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Dissolution of a tenant company

A company that is struck off the Register of Companies and dissolved no longer has any legal existence. Its property vests in the Crown (or the Duchy of Lancaster or the Duke of Cornwall as the case may be) as bona vacantia.

Where a tenant company is dissolved, the benefit of its lease will therefore vest in the Crown, which can then exercise all beneficial interests in respect of it. As the Crown becomes the landlord’s direct tenant, it is subject to the landlord’s usual remedies in respect of any breaches of covenant.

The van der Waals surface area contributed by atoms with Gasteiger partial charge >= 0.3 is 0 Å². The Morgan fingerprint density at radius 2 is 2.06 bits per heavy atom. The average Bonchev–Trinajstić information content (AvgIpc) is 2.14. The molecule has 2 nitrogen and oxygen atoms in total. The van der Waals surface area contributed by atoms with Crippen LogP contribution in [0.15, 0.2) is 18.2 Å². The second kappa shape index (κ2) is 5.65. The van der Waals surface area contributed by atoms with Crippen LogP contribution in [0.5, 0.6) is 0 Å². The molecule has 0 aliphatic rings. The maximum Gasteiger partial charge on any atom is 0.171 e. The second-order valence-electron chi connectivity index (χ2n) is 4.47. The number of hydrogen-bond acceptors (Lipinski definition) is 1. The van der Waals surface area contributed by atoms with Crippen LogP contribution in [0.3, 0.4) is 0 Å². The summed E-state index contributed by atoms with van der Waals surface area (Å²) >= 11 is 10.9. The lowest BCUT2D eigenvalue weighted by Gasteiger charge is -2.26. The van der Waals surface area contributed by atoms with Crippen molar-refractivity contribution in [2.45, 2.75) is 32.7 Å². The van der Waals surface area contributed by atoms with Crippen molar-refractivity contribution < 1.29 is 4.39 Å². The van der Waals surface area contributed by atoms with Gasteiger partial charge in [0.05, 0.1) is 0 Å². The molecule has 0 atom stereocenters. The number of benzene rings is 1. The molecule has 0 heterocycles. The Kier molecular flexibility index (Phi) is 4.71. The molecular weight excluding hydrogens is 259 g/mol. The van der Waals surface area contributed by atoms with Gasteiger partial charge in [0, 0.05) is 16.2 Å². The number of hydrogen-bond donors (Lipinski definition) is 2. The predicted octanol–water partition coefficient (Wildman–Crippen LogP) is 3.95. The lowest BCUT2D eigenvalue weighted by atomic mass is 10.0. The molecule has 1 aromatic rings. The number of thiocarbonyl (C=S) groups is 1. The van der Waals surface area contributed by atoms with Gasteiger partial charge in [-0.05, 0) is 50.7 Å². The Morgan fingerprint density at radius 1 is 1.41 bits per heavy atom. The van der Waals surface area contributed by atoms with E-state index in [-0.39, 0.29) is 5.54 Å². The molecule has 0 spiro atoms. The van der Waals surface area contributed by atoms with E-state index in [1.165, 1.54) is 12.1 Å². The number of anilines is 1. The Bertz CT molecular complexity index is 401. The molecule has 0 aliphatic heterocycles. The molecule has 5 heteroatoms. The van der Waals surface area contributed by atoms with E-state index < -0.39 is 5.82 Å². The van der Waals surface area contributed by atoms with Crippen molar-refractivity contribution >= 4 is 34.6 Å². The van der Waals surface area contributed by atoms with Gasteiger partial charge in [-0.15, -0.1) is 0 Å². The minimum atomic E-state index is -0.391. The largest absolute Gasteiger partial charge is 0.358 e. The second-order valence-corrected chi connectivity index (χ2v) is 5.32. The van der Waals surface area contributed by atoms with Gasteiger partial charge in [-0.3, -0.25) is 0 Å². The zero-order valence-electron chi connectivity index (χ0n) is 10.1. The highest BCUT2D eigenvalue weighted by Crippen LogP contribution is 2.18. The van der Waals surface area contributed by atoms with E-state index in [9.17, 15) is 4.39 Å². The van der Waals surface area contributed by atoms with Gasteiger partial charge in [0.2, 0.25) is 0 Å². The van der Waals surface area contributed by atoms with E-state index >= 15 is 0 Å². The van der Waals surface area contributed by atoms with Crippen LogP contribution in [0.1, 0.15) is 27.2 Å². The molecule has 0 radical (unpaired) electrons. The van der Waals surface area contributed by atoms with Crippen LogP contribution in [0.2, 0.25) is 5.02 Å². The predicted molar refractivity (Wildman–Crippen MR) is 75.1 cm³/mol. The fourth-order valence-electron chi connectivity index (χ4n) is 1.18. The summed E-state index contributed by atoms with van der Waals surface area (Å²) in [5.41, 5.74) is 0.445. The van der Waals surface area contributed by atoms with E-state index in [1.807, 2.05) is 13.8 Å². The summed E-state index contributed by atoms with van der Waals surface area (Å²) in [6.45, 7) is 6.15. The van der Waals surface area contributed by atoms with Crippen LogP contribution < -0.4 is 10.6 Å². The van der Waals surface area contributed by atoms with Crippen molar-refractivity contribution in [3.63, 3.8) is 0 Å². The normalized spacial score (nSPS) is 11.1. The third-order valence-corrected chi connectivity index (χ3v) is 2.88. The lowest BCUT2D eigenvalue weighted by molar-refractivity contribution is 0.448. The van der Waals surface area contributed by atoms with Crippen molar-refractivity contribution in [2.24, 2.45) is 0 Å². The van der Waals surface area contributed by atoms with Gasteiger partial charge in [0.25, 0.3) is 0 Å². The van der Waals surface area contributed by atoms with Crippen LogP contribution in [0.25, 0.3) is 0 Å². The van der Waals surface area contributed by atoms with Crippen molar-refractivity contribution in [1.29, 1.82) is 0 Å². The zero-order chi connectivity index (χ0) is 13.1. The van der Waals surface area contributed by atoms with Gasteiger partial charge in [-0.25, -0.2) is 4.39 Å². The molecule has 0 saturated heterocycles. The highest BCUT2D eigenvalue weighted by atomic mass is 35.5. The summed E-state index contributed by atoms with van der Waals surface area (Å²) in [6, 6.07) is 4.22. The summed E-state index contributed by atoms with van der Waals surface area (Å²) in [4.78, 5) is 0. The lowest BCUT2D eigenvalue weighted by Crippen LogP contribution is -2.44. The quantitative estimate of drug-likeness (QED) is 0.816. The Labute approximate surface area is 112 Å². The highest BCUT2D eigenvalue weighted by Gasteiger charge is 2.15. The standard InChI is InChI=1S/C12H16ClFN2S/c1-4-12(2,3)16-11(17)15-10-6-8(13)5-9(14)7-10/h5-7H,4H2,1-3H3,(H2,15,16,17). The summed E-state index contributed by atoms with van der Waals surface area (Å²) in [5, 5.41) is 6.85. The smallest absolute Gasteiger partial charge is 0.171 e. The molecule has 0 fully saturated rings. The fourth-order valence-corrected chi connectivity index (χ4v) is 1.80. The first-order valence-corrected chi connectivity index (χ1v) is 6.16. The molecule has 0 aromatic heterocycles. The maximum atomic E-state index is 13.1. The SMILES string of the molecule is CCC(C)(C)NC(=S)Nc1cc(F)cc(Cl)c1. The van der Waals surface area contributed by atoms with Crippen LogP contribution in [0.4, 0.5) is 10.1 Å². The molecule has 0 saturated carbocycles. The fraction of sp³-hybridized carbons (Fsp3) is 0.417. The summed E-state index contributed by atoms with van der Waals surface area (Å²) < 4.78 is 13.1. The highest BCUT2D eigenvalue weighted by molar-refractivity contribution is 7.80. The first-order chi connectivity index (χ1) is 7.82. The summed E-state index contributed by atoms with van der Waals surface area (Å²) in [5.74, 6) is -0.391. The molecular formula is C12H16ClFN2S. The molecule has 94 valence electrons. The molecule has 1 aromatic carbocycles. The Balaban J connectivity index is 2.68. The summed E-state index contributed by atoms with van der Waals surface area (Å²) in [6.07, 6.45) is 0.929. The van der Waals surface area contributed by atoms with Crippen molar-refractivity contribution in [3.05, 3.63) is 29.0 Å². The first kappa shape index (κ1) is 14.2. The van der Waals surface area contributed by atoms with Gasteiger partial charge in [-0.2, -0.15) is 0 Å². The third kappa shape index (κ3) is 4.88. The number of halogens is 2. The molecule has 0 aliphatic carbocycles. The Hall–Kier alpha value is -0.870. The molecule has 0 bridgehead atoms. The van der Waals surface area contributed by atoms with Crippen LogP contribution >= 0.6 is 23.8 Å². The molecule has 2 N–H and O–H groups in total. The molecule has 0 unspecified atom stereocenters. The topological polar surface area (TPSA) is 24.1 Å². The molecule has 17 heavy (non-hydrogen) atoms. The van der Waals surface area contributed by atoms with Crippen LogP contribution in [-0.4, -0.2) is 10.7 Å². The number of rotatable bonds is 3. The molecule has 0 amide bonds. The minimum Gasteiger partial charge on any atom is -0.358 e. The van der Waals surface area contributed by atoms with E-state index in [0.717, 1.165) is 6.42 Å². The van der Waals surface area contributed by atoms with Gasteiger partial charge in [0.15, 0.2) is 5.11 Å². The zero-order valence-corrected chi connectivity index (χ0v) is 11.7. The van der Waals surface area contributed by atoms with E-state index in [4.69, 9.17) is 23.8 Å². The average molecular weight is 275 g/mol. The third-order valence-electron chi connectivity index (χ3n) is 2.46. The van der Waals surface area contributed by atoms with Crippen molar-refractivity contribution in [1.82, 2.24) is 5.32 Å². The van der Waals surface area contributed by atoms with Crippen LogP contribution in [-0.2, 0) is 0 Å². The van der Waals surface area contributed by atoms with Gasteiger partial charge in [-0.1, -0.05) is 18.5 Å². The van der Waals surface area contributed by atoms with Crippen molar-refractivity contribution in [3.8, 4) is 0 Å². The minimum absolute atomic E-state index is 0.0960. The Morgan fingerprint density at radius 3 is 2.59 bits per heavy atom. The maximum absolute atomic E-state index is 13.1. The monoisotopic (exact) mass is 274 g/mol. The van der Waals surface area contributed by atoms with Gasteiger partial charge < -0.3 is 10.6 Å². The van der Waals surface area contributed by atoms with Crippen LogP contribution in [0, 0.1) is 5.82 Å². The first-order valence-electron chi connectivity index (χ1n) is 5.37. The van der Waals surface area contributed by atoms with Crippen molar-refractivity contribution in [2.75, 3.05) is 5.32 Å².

However, the Crown has the option of disclaiming the lease rather than taking on onerous obligations. In that event, the Crown will have terminated its rights, interests and liabilities in respect of the disclaimed property as from the date of disclaimer.

A landlord may be able to object to the tenant company’s striking off and to apply to have the company restored to the Register, but this will depend upon the circumstances and is often a time-consuming process.

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